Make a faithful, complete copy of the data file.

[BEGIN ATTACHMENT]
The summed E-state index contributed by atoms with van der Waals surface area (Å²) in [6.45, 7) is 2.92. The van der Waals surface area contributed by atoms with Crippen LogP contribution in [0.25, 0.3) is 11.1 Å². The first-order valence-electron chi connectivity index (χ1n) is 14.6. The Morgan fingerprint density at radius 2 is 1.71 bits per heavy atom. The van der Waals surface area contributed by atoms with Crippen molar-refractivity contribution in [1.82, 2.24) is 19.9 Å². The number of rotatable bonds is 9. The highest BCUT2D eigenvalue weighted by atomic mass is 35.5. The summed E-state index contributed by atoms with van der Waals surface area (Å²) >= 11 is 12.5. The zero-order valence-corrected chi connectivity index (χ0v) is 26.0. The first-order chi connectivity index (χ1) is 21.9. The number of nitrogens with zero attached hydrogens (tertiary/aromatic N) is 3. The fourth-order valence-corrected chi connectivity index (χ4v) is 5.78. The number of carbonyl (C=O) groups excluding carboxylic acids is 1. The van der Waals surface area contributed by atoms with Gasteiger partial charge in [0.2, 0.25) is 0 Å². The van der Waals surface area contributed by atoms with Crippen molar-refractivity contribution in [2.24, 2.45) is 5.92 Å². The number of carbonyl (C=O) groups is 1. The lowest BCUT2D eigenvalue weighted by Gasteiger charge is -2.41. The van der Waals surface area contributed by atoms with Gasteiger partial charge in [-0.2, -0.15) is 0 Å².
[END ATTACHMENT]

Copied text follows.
The summed E-state index contributed by atoms with van der Waals surface area (Å²) in [6.45, 7) is 2.92. The van der Waals surface area contributed by atoms with Crippen LogP contribution in [0.25, 0.3) is 11.1 Å². The first-order valence-electron chi connectivity index (χ1n) is 14.6. The Morgan fingerprint density at radius 2 is 1.71 bits per heavy atom. The van der Waals surface area contributed by atoms with Crippen molar-refractivity contribution in [1.82, 2.24) is 19.9 Å². The number of rotatable bonds is 9. The highest BCUT2D eigenvalue weighted by atomic mass is 35.5. The summed E-state index contributed by atoms with van der Waals surface area (Å²) >= 11 is 12.5. The zero-order valence-corrected chi connectivity index (χ0v) is 26.0. The first-order chi connectivity index (χ1) is 21.9. The number of nitrogens with zero attached hydrogens (tertiary/aromatic N) is 3. The fourth-order valence-corrected chi connectivity index (χ4v) is 5.78. The number of carbonyl (C=O) groups excluding carboxylic acids is 1. The van der Waals surface area contributed by atoms with Gasteiger partial charge in [0.2, 0.25) is 0 Å². The van der Waals surface area contributed by atoms with Crippen molar-refractivity contribution in [2.24, 2.45) is 5.92 Å². The number of carbonyl (C=O) groups is 1. The lowest BCUT2D eigenvalue weighted by Gasteiger charge is -2.41. The van der Waals surface area contributed by atoms with Gasteiger partial charge in [-0.2, -0.15) is 0 Å².